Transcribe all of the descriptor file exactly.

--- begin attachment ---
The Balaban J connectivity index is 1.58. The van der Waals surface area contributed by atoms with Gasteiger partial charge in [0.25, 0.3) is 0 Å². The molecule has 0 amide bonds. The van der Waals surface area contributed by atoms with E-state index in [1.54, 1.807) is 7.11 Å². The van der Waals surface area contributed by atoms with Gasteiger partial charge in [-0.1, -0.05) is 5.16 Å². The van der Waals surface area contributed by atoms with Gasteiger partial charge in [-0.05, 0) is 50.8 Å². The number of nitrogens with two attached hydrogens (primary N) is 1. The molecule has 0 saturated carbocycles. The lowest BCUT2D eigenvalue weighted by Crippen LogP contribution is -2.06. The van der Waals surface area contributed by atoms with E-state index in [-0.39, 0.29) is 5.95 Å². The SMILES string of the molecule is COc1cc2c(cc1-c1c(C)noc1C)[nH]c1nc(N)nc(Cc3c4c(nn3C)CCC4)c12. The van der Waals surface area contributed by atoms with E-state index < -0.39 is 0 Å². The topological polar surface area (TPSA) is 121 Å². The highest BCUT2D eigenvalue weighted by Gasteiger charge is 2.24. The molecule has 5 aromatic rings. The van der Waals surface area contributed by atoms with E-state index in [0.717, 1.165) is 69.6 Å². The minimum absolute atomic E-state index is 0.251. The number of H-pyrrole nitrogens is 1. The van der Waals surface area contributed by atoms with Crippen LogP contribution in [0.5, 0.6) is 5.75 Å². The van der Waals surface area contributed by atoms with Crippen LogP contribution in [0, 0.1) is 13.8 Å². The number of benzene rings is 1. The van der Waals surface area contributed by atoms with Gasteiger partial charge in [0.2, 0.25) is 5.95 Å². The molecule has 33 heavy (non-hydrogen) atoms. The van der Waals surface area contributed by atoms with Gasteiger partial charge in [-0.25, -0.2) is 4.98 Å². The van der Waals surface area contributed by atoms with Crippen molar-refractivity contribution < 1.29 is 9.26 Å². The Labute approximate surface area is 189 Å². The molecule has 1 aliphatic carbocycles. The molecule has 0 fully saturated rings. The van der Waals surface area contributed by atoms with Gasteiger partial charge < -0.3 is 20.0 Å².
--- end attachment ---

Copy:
The Balaban J connectivity index is 1.58. The van der Waals surface area contributed by atoms with Gasteiger partial charge in [0.25, 0.3) is 0 Å². The molecule has 0 amide bonds. The van der Waals surface area contributed by atoms with E-state index in [1.54, 1.807) is 7.11 Å². The van der Waals surface area contributed by atoms with Gasteiger partial charge in [-0.1, -0.05) is 5.16 Å². The van der Waals surface area contributed by atoms with Gasteiger partial charge in [-0.05, 0) is 50.8 Å². The number of nitrogens with two attached hydrogens (primary N) is 1. The molecule has 0 saturated carbocycles. The lowest BCUT2D eigenvalue weighted by Crippen LogP contribution is -2.06. The van der Waals surface area contributed by atoms with E-state index in [-0.39, 0.29) is 5.95 Å². The SMILES string of the molecule is COc1cc2c(cc1-c1c(C)noc1C)[nH]c1nc(N)nc(Cc3c4c(nn3C)CCC4)c12. The van der Waals surface area contributed by atoms with E-state index < -0.39 is 0 Å². The topological polar surface area (TPSA) is 121 Å². The highest BCUT2D eigenvalue weighted by Gasteiger charge is 2.24. The molecule has 5 aromatic rings. The van der Waals surface area contributed by atoms with E-state index in [0.717, 1.165) is 69.6 Å². The minimum absolute atomic E-state index is 0.251. The number of H-pyrrole nitrogens is 1. The van der Waals surface area contributed by atoms with Crippen LogP contribution in [0.5, 0.6) is 5.75 Å². The van der Waals surface area contributed by atoms with Crippen LogP contribution in [0, 0.1) is 13.8 Å². The number of benzene rings is 1. The van der Waals surface area contributed by atoms with Gasteiger partial charge in [0.2, 0.25) is 5.95 Å². The molecule has 33 heavy (non-hydrogen) atoms. The van der Waals surface area contributed by atoms with Gasteiger partial charge in [-0.25, -0.2) is 4.98 Å². The van der Waals surface area contributed by atoms with Crippen molar-refractivity contribution < 1.29 is 9.26 Å². The Labute approximate surface area is 189 Å². The molecule has 1 aliphatic carbocycles. The molecule has 0 fully saturated rings. The van der Waals surface area contributed by atoms with Gasteiger partial charge < -0.3 is 20.0 Å².